Electrification was extended along convert|4.4|km|mi|lk=on of single track to Thomastown in 1929, paid for by a land developer who paid for the works, as well as guaranteeing against operating loses. Keon Park station was opened at the same time, but the Whittlesea shuttle train continued to connect with suburban trains at Reservoir until 1931. From this time a double ended Leyland railmotor was provided, and connections made at Thomastown. Goods trains to Whittlesea were withdrawn in 1955, and goods trains from Epping ended in 1958.

Electric suburban services were extended to Lalor station in November 1959, in addition to duplication of the line from Reservoir to Keon Park,cite book
last = S.E. Doorman and R.G. Henderson
title = Electric Railways of Victoria
publisher = Australian Electric Traction Society
page = page 84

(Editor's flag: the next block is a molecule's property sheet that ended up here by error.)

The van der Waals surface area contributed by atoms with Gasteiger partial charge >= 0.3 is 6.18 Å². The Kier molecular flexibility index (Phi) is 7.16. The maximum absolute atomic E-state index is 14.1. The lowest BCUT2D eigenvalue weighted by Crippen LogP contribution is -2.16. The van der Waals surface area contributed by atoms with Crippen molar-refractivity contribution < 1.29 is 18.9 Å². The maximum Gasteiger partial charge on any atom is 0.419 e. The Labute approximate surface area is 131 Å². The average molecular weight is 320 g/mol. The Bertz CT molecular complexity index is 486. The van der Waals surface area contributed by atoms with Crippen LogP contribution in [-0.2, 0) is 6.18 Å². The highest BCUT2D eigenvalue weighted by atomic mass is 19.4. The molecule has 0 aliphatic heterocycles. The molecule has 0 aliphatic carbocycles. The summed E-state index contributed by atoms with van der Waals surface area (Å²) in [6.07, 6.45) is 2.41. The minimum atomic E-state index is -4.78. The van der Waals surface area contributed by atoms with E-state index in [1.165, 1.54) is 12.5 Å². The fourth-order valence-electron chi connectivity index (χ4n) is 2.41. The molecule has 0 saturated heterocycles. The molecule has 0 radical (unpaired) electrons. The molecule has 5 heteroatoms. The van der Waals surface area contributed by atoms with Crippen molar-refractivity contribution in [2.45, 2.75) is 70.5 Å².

year = 1979
isbn = 0 909459 06 1
] with services beyond this point to Whittlesea discontinued and the line closed. The line to Epping itself was reopened and electrified in 1964, with the remaining line dismantled in the 1970s. However, the right-of-way is still in place and is retained for a future railway extension.

Following the election of the Bracks Government in 1999 a promise was made to restore the service to South Morang along the former right-of-way by 2003,cite web
title=Rail extension revived, but locals sceptical - National - theage.com.au